(P.S.  Thank you Fatima for sharing the statement)

To Blog, Or Not To Blog...

My dear readers, peace be upon you all, and blessings in the holy month of Ramadhan.  It's me.  The Linoleum Surfer.  I'm still here.

As I've just mentioned on Facebook, it's been months since I logged into this account, and seeing the sweet messages from some of you asking for more posts, or just enquiring about my personal welfare, is really quite touching.  Hints at some mysterious conspiracy have appeared in comments I see, but I am happy to say that I have not been abducted and silenced by some mysterious and censorious agency!  My blog colleague Mr Mutt is closer to the truth - "you lazy Surfer"!  Fact is I've been very busy with other things, both personal and professional (although not, as Sami mentioned on Facebook, getting married - all in due course!).

But, to be honest, I'd also become a little disillusioned with the whole process.  Much as my ego enjoys provoking debate, spouting my sometimes obnoxious opinions to any audience prepared to hear them, and generally enjoying my freedom of speech, I had been starting to feel a slight loss of purpose.  Perhaps that's overstating the case, that I had any purpose in the first place other than self-expression.  "Direction" might be a better word.

Those who have read many of my previous posts, will have noticed that I have veered from politics to social comment, to cod philosophy, to religion, to satire, to anything else that might have popped into my head.  Some of you seem to like that diversity, but I've sometimes wondered if I make any sense at all, writing one day about some hideous tragedy like a civil war, and the next day indulging in a bit of cheap racial stereotyping in the name of humour.  Not that I'm against a bit of cheap racial stereotyping or indeed any other kind of humour - it's a fundamental element of my most treasured human relationships.  I just can't help but wonder if this digressions into lighter fare undermines more important things.  Of course, all good humour has some social or philosophical relevance too, but where to draw the line is my question to myself.

One way or another, literally hundreds of people have expressed a liking for this mish-mash of writing (and thank you, really, I'm flattered), many of those have commented and debated here, and perhaps thousands have read at least an article or two.  So something works.  That, on a personal level is gratifying, and why I am back to answer some requests I've received to write again.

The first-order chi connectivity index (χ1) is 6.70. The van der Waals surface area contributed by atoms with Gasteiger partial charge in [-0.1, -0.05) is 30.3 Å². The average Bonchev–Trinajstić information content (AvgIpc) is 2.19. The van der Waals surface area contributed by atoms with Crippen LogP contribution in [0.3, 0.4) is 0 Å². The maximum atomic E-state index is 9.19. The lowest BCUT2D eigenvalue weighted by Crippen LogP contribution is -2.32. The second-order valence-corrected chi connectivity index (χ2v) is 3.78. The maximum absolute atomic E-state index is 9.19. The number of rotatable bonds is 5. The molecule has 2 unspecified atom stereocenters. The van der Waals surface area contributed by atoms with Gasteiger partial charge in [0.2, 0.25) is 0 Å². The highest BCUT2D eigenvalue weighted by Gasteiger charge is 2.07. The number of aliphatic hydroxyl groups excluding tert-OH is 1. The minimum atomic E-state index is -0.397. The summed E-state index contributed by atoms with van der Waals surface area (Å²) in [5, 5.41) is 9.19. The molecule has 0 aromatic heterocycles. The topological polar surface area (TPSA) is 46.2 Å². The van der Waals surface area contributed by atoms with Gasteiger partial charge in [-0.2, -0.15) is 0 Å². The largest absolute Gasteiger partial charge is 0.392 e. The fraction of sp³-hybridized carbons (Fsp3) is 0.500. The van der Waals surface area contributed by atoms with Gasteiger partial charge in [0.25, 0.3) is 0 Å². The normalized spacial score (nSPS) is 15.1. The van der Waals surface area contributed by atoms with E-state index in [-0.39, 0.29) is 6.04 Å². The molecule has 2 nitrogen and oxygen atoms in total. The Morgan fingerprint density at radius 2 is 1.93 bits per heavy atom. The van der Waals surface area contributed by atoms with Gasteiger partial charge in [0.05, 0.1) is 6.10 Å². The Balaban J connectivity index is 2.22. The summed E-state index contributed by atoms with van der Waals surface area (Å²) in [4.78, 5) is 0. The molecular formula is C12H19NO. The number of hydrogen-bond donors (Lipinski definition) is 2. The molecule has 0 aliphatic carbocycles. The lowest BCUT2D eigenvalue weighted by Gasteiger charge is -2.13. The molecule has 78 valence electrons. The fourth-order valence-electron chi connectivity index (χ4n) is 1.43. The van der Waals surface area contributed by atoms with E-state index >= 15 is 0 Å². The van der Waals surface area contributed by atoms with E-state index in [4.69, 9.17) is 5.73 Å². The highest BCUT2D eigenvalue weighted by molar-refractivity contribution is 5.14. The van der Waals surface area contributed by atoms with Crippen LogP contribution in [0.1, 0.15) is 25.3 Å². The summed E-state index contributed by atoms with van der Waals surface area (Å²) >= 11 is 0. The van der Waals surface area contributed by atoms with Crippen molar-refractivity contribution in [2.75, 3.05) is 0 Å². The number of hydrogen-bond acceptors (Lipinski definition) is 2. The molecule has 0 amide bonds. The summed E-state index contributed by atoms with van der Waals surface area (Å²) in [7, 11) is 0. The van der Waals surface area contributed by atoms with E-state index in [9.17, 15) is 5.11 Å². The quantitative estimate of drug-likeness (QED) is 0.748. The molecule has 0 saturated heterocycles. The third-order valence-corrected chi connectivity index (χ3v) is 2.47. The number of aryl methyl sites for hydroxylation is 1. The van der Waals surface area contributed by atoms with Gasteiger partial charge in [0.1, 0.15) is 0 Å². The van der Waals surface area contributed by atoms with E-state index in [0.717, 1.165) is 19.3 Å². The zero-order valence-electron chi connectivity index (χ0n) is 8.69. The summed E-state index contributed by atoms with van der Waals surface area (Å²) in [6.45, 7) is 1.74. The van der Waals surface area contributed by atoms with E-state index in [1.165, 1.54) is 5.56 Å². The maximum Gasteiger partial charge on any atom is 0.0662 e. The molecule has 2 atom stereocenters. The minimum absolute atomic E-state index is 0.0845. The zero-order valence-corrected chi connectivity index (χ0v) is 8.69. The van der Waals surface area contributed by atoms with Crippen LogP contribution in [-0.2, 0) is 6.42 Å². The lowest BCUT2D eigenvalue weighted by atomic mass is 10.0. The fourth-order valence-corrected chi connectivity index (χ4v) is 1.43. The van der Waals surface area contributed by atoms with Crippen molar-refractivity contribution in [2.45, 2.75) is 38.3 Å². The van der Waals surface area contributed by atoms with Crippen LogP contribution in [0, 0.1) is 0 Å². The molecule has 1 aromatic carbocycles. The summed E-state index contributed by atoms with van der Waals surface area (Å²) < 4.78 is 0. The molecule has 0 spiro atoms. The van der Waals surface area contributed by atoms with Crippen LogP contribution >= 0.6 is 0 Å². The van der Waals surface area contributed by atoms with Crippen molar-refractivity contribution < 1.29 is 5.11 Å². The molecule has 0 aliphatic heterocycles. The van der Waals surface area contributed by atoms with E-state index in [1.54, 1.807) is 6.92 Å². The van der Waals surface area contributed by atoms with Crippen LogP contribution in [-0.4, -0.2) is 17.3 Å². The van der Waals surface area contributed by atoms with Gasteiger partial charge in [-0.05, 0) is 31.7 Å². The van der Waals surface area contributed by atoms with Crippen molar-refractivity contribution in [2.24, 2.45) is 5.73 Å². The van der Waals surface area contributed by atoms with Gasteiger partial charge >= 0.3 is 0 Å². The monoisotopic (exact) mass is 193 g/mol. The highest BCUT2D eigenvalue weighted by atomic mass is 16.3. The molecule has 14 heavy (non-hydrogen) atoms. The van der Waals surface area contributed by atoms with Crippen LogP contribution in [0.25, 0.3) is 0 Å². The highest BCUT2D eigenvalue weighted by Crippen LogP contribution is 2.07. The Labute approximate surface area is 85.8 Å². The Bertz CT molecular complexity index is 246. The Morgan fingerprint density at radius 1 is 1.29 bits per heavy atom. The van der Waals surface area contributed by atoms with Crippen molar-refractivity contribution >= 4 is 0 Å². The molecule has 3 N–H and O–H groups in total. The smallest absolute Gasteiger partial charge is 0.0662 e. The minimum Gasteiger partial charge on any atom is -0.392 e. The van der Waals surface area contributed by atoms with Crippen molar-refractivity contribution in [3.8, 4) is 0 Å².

But what to write?  That's really the question.  There are times when I've felt so angry and frustrated at something going on in the world - the hypocrisy for example, of leaders calling for peace in Syria while supplying arms to sectarian militias in the hope of starting a war - that I've been sickened to write about anything more trivial.  Knowing that there might be more people interested in an installment of "What Does It Mean To Be..." (Indian and Filipino were in my mind next, perhaps...), than in the shameless war-mongering bullshit of international leaders, left me feeling rather flat.

Still, here I am, and perhaps I need to get over myself.  There's always room for a bit of light and shade, and if people want to read this or that to fill their coffee breaks, I should be glad anyone wants to read what I write at all!  So on that note, I'd welcome your feedback, please:  what would you like me to write about, either as specific subjects or, better still, what kind of previous articles or sketches or whatever, have you valued?

Whatever it is, thank you for your support, and for wanting this back.  Love you too,


P.S.  I've just noticed that in around eight months of not writing anything, I've had many more page views than my initial six months of writing regularly.  Maybe I should stay quiet and become the Elvis Presley or Michael Jackson of the blogosphere - no better career move than ceasing to be, it seems!